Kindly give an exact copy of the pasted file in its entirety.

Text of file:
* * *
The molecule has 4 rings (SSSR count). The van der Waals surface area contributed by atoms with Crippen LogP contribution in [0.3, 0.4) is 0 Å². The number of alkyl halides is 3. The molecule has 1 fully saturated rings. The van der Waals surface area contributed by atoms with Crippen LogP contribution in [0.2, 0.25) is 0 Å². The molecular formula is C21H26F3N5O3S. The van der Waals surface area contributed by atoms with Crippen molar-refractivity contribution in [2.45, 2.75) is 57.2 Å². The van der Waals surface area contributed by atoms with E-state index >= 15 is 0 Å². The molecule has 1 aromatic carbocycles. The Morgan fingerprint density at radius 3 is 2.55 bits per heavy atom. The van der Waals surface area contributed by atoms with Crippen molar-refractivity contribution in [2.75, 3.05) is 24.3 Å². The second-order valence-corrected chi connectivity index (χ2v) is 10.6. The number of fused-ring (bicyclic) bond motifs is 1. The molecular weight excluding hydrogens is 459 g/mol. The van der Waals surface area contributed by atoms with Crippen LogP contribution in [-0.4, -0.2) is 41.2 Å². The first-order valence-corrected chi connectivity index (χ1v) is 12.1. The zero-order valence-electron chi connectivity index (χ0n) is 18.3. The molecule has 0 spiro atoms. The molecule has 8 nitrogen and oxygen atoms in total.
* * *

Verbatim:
The molecule has 4 rings (SSSR count). The van der Waals surface area contributed by atoms with Crippen LogP contribution in [0.3, 0.4) is 0 Å². The number of alkyl halides is 3. The molecule has 1 fully saturated rings. The van der Waals surface area contributed by atoms with Crippen LogP contribution in [0.2, 0.25) is 0 Å². The molecular formula is C21H26F3N5O3S. The van der Waals surface area contributed by atoms with Crippen molar-refractivity contribution in [2.45, 2.75) is 57.2 Å². The van der Waals surface area contributed by atoms with E-state index >= 15 is 0 Å². The molecule has 1 aromatic carbocycles. The Morgan fingerprint density at radius 3 is 2.55 bits per heavy atom. The van der Waals surface area contributed by atoms with Crippen molar-refractivity contribution in [2.75, 3.05) is 24.3 Å². The second-order valence-corrected chi connectivity index (χ2v) is 10.6. The number of fused-ring (bicyclic) bond motifs is 1. The molecular weight excluding hydrogens is 459 g/mol. The van der Waals surface area contributed by atoms with Crippen LogP contribution in [-0.4, -0.2) is 41.2 Å². The first-order valence-corrected chi connectivity index (χ1v) is 12.1. The zero-order valence-electron chi connectivity index (χ0n) is 18.3. The molecule has 0 spiro atoms. The molecule has 8 nitrogen and oxygen atoms in total.